Chris Moyer, author “Building Applications in the Cloud: Concepts, Patterns, and Projects” and a new blink(1) user, published a nice review of blink(1) for anyone curious about them. Thanks Chris!
We now have two distributors of blink(1): Maker Shed and Inventables. Both Maker Shed and Inventables also carry our BlinkM-family products too. We are very excited to have our gadgets offered by two companies that carry so many other neat products. Check them out!
Here’s a quick hack to try if you have a blink(1) and want a light that is large and viewable from more angles than what blink(1) normally provides. It does make things a bit larger though. It turns out ping-pong balls make excellent diffusers for LEDs. Here’s how to attach a ping-pong ball diffuser to your blink(1) so you can put a computer-controlled notification light just about anywhere. Tools Needed: – blink(1) USB RGB LED – white ping pong ball – hobby knife – hot glue gun – USB extension cable (optional)
Whew, MakerFaire Bay Area 2013 is over and it was astoundingly fun. Not only did we get to interact with so many people doing awesome things with ThingM products (like these BlinkM MinM earrings) but we got to show off a bunch of projects made with blink(1) and BlinkM-family stuff to thousands of new people. We heard tallies of 120,000 people showed up over the weekend, and we love seeing the concepts the Maker community inspires diffusing out into the larger world, as this LA Times article speaks to. This year not only were we fortunate enough to have a ThingM table in the Maker Shed (Thank you Leah, Alex, Will, Carlyn, & Mike for helping staff it), but we […]
On the Raspberry Pi forums, Will is working on an Internet-connected catflap using blink(1), Raspberry Pi, Twine. The Twine is the sensor (it has a tilt-detection) and the Raspberry Pi + blink(1) are the output notification. Can’t wait to see the final installation! Here’s a video he made demonstrating the general idea.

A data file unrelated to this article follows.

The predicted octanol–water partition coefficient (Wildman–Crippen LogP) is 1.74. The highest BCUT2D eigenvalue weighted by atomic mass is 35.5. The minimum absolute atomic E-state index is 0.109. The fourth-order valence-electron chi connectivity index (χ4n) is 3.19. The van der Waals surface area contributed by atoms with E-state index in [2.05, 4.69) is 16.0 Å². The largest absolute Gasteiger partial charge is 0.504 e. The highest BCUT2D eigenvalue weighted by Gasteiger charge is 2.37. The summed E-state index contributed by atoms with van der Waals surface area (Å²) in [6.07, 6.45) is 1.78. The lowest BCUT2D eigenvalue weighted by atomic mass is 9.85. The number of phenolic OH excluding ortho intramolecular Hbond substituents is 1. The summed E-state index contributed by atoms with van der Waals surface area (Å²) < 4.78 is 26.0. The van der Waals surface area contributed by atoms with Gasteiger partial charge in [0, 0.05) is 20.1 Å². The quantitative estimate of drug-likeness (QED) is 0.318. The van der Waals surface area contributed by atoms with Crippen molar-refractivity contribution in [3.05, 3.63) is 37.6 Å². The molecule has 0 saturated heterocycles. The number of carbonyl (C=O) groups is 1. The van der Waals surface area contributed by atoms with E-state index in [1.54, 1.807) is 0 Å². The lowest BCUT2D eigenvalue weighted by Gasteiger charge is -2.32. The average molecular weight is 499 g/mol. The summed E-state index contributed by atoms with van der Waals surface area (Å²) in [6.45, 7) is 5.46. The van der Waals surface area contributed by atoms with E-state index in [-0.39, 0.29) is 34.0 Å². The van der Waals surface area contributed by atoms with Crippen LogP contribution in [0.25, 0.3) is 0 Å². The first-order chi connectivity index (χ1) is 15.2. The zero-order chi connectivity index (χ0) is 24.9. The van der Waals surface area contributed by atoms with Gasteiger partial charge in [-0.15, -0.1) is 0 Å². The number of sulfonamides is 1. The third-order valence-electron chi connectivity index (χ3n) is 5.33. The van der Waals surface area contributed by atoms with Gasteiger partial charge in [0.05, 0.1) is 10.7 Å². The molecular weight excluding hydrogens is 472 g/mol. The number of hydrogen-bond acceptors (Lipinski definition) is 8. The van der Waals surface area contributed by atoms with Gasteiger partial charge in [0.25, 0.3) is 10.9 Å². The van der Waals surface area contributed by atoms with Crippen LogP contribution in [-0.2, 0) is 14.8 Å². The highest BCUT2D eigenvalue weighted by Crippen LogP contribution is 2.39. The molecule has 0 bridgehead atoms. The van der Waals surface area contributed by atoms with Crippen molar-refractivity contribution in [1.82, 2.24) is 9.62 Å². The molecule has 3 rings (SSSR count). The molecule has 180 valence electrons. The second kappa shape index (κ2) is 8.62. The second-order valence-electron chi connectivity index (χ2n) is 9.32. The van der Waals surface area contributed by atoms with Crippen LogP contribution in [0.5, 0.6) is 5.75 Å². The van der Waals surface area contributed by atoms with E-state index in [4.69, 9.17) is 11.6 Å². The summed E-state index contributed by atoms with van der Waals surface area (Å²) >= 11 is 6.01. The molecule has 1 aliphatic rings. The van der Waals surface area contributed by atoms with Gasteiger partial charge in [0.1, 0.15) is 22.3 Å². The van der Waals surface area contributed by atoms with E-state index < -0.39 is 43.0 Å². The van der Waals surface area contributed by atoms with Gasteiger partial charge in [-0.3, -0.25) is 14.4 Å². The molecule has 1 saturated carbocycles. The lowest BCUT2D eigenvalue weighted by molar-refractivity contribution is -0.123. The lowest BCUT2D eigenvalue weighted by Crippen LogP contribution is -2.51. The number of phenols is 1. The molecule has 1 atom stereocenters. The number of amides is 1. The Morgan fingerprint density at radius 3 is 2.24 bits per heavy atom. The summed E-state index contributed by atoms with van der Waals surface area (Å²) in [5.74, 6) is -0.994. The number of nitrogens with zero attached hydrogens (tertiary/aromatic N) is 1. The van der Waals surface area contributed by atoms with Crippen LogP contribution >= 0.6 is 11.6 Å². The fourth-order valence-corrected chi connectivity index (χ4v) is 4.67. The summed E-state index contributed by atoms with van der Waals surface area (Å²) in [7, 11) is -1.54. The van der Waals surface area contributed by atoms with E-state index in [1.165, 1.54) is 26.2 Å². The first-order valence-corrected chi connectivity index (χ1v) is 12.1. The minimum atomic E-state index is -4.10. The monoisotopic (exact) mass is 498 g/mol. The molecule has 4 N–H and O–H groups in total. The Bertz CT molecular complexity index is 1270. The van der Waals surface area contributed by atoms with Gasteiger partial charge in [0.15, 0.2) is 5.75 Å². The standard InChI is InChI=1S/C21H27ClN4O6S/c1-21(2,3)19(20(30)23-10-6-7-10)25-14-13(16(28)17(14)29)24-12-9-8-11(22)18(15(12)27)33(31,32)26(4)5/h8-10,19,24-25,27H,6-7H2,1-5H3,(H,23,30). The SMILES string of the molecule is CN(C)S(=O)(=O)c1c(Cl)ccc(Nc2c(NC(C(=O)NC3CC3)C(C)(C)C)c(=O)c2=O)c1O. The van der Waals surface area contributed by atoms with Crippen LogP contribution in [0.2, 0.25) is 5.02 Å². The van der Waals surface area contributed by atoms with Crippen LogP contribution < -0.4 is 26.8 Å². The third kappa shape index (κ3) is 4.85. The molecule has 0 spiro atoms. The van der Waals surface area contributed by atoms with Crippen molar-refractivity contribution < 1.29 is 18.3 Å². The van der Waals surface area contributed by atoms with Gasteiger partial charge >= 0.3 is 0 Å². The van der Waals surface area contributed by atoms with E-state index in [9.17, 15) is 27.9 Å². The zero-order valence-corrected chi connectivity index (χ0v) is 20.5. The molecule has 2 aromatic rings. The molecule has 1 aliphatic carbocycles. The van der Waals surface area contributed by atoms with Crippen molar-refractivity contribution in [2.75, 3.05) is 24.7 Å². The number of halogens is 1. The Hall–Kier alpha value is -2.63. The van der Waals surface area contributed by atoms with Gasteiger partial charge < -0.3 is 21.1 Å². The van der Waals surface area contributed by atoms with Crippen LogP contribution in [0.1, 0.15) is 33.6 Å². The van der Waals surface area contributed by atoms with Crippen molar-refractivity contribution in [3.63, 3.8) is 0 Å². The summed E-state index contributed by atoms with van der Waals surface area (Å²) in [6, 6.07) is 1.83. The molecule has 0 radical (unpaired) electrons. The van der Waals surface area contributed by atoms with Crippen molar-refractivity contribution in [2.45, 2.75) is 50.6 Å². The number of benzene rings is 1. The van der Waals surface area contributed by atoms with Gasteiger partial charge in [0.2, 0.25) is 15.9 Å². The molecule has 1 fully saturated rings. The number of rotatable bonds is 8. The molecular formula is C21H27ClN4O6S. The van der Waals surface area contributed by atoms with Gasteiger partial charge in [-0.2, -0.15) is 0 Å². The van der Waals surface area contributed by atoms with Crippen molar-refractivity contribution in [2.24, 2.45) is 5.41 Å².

ThingM will be at Maker Faire Bay Area again, come visit us! We’ll be showing off blink(1) USB LED notifier, the entire BlinkM Smart LED family, including the wearable BlinkM MinM and the powerful BlinkM MaxM. We’ll be demonstrating cool uses of BlinkMs as part of home lighting, art installations, and using them with Arduinos & Raspberry Pis. You can even make a BlinkM into a tiny Arduino by itself. Additionally, Mike will be giving a presentation on How Design will Reinvent Manufacturing and Tod ll be giving a presentation on how to turn an idea from Arduino sketch to a retail product, using blink(1) as an example. Maker Faires are a huge amount of fun, packed with exciting things […]
I’ve yet to put together a proper intro / getting started video for blink(1). Here’s a minor edit of our Kickstarter video that gives the rundown of the basic idea of blink(1) and how one would use it. To learn more about blink1, check out: http://blink1.thingm.com/. And here’s a 20-second short version of the same thing: One thing that’s pretty obvious in this video is we hadn’t settled on the final design yet, except that we wanted the light to come out the sides instead of on the top/bottom faces.
Three and a half years ago, we hired Kim Karlsrud as a temporary project coordinator. Little did we know that she was about to become an indispensable part of the ThingM team (that’s her, second from the left). In that time she’s done everything from organizing our meetings, running our sales effort, to writing our newsletters, to advising us on ecommerce strategy. She worked with design schools to get BlinkMs into the hands of design students and give us many inspirational ideas in return. She was the glue that held so many of our half-baked, partially working ideas together. Her matter-of-fact approach effectively conceals a ruthless negotiator and hard-nosed businesswoman, a quality that we took advantage of over and over. She […]
Love your blink(1) but wish the colors came out the top too? We designed blink(1) so you can swap in a different top or even make your own. Here’s one we got made from Shapeways: If you’ve not heard of Shapeways yet, you should go there now and poke around. It’s an amazing site that offers an entirely new way for objects to be made and sold. Instead of a warehouse of products, Shapeways houses a database of 3D files uploaded by creators. When a customer buys one of the objects, it is fabricated on-demand, from a variety of materials that range from plastic to metal to ceramic. If you’d like to try this yourself, you can find the […]
Eigenharp user Geert recently posted about a blink(1) driver for Eigenharp. Using blink(1)s looks like a great way to provide visual accompaniment to the complex things you can do with an Eigenharp. His library can control multiple blink(1)s simultaneously and he demos controlling five of them. Here’s a video demonstration: Check out his post and the code for more info.